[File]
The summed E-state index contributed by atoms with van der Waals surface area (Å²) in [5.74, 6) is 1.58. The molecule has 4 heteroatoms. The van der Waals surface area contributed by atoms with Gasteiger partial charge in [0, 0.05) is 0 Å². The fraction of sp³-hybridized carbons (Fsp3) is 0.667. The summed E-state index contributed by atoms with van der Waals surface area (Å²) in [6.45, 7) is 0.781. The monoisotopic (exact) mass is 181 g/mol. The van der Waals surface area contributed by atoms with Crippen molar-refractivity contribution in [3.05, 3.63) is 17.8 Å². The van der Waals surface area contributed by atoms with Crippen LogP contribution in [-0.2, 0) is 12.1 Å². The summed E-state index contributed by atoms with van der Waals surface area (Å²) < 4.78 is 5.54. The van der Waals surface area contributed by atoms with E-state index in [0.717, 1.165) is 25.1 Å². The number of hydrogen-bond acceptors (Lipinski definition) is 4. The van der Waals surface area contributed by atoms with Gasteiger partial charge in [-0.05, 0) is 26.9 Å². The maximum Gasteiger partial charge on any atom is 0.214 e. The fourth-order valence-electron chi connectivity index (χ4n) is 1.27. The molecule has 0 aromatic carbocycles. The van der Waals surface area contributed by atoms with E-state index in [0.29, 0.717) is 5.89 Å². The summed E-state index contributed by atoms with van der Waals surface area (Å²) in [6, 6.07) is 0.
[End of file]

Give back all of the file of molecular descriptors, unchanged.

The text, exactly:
The summed E-state index contributed by atoms with van der Waals surface area (Å²) in [5.74, 6) is 1.58. The molecule has 4 heteroatoms. The van der Waals surface area contributed by atoms with Gasteiger partial charge in [0, 0.05) is 0 Å². The fraction of sp³-hybridized carbons (Fsp3) is 0.667. The summed E-state index contributed by atoms with van der Waals surface area (Å²) in [6.45, 7) is 0.781. The monoisotopic (exact) mass is 181 g/mol. The van der Waals surface area contributed by atoms with Crippen molar-refractivity contribution in [3.05, 3.63) is 17.8 Å². The van der Waals surface area contributed by atoms with Crippen LogP contribution in [-0.2, 0) is 12.1 Å². The summed E-state index contributed by atoms with van der Waals surface area (Å²) < 4.78 is 5.54. The van der Waals surface area contributed by atoms with E-state index in [0.717, 1.165) is 25.1 Å². The number of hydrogen-bond acceptors (Lipinski definition) is 4. The van der Waals surface area contributed by atoms with Gasteiger partial charge in [-0.05, 0) is 26.9 Å². The maximum Gasteiger partial charge on any atom is 0.214 e. The fourth-order valence-electron chi connectivity index (χ4n) is 1.27. The molecule has 0 aromatic carbocycles. The van der Waals surface area contributed by atoms with E-state index in [0.29, 0.717) is 5.89 Å². The summed E-state index contributed by atoms with van der Waals surface area (Å²) in [6, 6.07) is 0.